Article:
I’ve lived in Yorkshire now for nearly 17 years – I’ve lived in the North for most of my life even though I’ve never quite picked up the accent – and I have, on Yorkshire Day, taken the declaration of integrity. Yorkshire is now home and, by declaration, I am a Yorkshirewoman (even if trips down to Essex to see my Mum are referred to as ‘going home’ – home is also where your Mum is…). I am fascinated by the history, geography and people of my adopted home so was very keen to read Morris’ book – I do also love the idea of history being ‘lyrical’!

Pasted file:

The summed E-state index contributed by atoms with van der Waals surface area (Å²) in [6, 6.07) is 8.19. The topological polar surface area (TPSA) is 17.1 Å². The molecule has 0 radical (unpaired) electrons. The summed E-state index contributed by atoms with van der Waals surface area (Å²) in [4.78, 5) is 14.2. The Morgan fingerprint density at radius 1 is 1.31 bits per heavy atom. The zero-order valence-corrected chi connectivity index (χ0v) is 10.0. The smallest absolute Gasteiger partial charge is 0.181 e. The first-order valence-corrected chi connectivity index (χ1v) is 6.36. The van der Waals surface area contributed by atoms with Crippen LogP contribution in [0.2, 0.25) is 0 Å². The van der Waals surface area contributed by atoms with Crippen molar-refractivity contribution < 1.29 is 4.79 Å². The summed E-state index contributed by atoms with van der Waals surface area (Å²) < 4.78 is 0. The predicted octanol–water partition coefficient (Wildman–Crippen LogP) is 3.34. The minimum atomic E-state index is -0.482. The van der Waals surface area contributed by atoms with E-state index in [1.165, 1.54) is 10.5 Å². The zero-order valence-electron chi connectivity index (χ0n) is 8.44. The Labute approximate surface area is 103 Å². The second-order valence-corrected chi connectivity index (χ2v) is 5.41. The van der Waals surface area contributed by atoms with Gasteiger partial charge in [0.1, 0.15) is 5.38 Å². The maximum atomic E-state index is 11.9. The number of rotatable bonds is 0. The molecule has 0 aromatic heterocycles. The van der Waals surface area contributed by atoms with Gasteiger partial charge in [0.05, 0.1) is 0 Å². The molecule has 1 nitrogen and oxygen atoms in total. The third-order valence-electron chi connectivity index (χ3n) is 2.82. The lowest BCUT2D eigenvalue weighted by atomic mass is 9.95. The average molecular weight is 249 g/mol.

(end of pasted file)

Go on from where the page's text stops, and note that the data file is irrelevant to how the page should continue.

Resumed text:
Years ago I read Jared Diamond’s Guns, Germs and Steel which explained, among other things, how geography guided the way that civilizations, represented by guns and steel, spread around the world. Reading this book reminded me of this – the part that Yorkshire’s geography, the rivers, hills, valleys and coasts, played in history. In where settlements were built, where roads led and where industry developed: which, in turn, led to art, poetry and literature, and, maybe more importantly, to the Yorkshire character. It is not a linear history – we move back and forth through time to a certain extent – and it isn’t just about places. People feature strongly some, like J.B. Priestley or Winifred Holtby, well-known and others either known locally (like Richard Oastler in Bradford) or just to their families. Some should be better known, in my opinion, and, like so many good history books, this one has suggested lots of subjects I need to find out about. If you don’t know much about Yorkshire then read this book: you’ll learn a lot. And if you think you do know a lot about Yorkshire (am I looking at Rob here? possibly…) then still read this book: there’s so much more to know than you think.